Different translations of Malory’s work imply Nimue may have been two different women, Nimue and Nyneve. This may explain the marriage to Pelleas, who also appears twice-over – Pelleas the young, heartbroken knight, and King Pelleas of Corbenic, father of Elaine, grandfather of Galahad, guardian of the Grail. The Nimue married to Sir Pelleas bore him a son, Guivret. The Lady of the Lake, in her different personas, had another son; after the death of King Ban, she raised Lancelot as her own and taught him the art of chivalry. He was known, because of her, as Lancelot of the Lake.

If Nimue is a figure of wisdom, Vivian is ambition. She appears in some versions of the legend as a separate character, a girl taught – essentially weaponised – by Morgan le Fay. Vivian came to Camelot to study magic with Merlin and who deliberately seduced him into teaching her everything he knew. While her ruthlessness should certainly not be underestimated, there is an astonishing amount of sexism behind the idea that this lord of magic and prophecy was helpless before her; his lust was his blind spot, and she exploited it, in the same way he exploited Igraine’s faith in her husband Gorlois. In some versions, she entombed him. In others, he was her prisoner in a hidden tower.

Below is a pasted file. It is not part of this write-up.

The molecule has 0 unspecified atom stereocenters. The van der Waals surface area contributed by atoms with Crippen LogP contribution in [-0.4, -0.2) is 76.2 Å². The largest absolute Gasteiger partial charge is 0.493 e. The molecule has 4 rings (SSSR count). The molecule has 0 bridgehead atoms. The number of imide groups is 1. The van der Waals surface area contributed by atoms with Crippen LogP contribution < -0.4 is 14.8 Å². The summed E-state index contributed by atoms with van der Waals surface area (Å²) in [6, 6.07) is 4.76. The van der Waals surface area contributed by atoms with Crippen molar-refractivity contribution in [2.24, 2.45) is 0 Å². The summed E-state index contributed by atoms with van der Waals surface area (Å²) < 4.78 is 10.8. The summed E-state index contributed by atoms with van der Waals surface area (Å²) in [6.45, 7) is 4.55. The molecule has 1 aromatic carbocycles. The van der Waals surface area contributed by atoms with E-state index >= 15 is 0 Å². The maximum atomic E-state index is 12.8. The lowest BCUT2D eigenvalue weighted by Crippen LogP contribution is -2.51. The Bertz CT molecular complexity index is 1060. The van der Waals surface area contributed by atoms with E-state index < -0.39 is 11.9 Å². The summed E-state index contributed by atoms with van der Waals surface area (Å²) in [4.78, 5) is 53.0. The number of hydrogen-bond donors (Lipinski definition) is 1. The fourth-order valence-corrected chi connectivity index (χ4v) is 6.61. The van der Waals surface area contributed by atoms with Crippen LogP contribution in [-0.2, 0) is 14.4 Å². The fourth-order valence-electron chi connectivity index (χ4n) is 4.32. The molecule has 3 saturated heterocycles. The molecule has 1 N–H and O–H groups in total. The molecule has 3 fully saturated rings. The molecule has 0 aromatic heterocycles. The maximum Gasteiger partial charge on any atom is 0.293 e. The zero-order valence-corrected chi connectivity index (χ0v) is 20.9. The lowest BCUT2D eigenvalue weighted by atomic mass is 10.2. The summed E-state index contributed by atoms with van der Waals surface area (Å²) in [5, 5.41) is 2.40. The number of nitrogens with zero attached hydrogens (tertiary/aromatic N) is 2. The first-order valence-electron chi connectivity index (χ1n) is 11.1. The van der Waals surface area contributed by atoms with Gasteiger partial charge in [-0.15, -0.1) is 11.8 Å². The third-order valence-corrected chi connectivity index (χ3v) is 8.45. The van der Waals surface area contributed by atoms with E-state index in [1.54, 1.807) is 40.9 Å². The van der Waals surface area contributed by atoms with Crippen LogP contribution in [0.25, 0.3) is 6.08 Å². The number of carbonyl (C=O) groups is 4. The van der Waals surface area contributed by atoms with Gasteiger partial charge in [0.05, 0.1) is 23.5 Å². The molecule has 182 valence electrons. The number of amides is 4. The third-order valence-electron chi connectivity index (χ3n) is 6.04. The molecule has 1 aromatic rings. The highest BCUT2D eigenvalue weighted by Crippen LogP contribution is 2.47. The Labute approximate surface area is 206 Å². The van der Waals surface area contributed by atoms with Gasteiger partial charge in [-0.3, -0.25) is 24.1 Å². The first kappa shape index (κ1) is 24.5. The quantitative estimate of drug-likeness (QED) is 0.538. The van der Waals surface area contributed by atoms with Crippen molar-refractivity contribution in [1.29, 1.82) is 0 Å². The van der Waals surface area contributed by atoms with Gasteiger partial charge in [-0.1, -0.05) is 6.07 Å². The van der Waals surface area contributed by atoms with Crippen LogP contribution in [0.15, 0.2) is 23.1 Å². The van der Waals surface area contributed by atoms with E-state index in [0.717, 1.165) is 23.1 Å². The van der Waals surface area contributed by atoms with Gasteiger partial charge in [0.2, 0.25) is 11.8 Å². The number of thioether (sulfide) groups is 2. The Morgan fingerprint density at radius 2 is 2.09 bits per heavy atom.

This Vivian became an enemy of Camelot, cursing Arthur’s knights for her amusement, sending them to their deaths when it suited her. Howard Pyle paints Vivian as a classic temptress, surrounding her with beautiful handmaidens in a hidden castle. She was not an ally to Morgan le Fay; Vivian was entirely her own woman. Neither was she friendly with Nimue, who played a far less morally ambiguous role with Vivian in the narrative.